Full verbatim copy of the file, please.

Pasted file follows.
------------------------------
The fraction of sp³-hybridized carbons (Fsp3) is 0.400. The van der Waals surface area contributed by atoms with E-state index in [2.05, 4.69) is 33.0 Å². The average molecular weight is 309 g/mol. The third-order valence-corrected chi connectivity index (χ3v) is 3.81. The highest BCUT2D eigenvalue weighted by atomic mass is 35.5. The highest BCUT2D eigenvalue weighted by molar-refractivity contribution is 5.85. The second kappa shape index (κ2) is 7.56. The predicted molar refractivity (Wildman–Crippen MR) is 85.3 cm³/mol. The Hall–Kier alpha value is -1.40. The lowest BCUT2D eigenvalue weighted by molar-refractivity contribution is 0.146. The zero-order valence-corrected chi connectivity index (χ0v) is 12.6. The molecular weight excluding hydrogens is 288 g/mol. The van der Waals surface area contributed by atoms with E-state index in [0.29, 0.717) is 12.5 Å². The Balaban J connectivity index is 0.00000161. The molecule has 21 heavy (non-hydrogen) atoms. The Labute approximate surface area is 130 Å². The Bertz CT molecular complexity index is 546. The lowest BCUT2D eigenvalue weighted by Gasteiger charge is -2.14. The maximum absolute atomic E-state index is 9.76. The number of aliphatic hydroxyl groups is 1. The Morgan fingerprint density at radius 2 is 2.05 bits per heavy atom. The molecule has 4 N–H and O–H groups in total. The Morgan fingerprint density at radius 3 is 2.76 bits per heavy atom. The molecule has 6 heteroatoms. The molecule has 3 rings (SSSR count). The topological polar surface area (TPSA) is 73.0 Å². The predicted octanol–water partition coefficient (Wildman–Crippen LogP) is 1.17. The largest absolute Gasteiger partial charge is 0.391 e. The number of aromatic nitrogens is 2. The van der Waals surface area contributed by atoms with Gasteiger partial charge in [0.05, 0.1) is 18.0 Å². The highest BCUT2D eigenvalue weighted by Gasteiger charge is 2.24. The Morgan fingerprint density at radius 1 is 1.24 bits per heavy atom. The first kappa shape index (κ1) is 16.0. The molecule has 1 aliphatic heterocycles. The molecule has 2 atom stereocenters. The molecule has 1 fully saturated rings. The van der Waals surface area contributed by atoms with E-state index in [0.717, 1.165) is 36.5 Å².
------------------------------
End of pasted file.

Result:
The fraction of sp³-hybridized carbons (Fsp3) is 0.400. The van der Waals surface area contributed by atoms with E-state index in [2.05, 4.69) is 33.0 Å². The average molecular weight is 309 g/mol. The third-order valence-corrected chi connectivity index (χ3v) is 3.81. The highest BCUT2D eigenvalue weighted by atomic mass is 35.5. The highest BCUT2D eigenvalue weighted by molar-refractivity contribution is 5.85. The second kappa shape index (κ2) is 7.56. The predicted molar refractivity (Wildman–Crippen MR) is 85.3 cm³/mol. The Hall–Kier alpha value is -1.40. The lowest BCUT2D eigenvalue weighted by molar-refractivity contribution is 0.146. The zero-order valence-corrected chi connectivity index (χ0v) is 12.6. The molecular weight excluding hydrogens is 288 g/mol. The van der Waals surface area contributed by atoms with E-state index in [0.29, 0.717) is 12.5 Å². The Balaban J connectivity index is 0.00000161. The molecule has 21 heavy (non-hydrogen) atoms. The Labute approximate surface area is 130 Å². The Bertz CT molecular complexity index is 546. The lowest BCUT2D eigenvalue weighted by Gasteiger charge is -2.14. The maximum absolute atomic E-state index is 9.76. The number of aliphatic hydroxyl groups is 1. The Morgan fingerprint density at radius 2 is 2.05 bits per heavy atom. The molecule has 4 N–H and O–H groups in total. The Morgan fingerprint density at radius 3 is 2.76 bits per heavy atom. The molecule has 6 heteroatoms. The molecule has 3 rings (SSSR count). The topological polar surface area (TPSA) is 73.0 Å². The predicted octanol–water partition coefficient (Wildman–Crippen LogP) is 1.17. The largest absolute Gasteiger partial charge is 0.391 e. The number of aromatic nitrogens is 2. The van der Waals surface area contributed by atoms with Gasteiger partial charge in [0.05, 0.1) is 18.0 Å². The highest BCUT2D eigenvalue weighted by Gasteiger charge is 2.24. The Morgan fingerprint density at radius 1 is 1.24 bits per heavy atom. The first kappa shape index (κ1) is 16.0. The molecule has 1 aliphatic heterocycles. The molecule has 2 atom stereocenters. The molecule has 1 fully saturated rings. The van der Waals surface area contributed by atoms with E-state index in [0.717, 1.165) is 36.5 Å².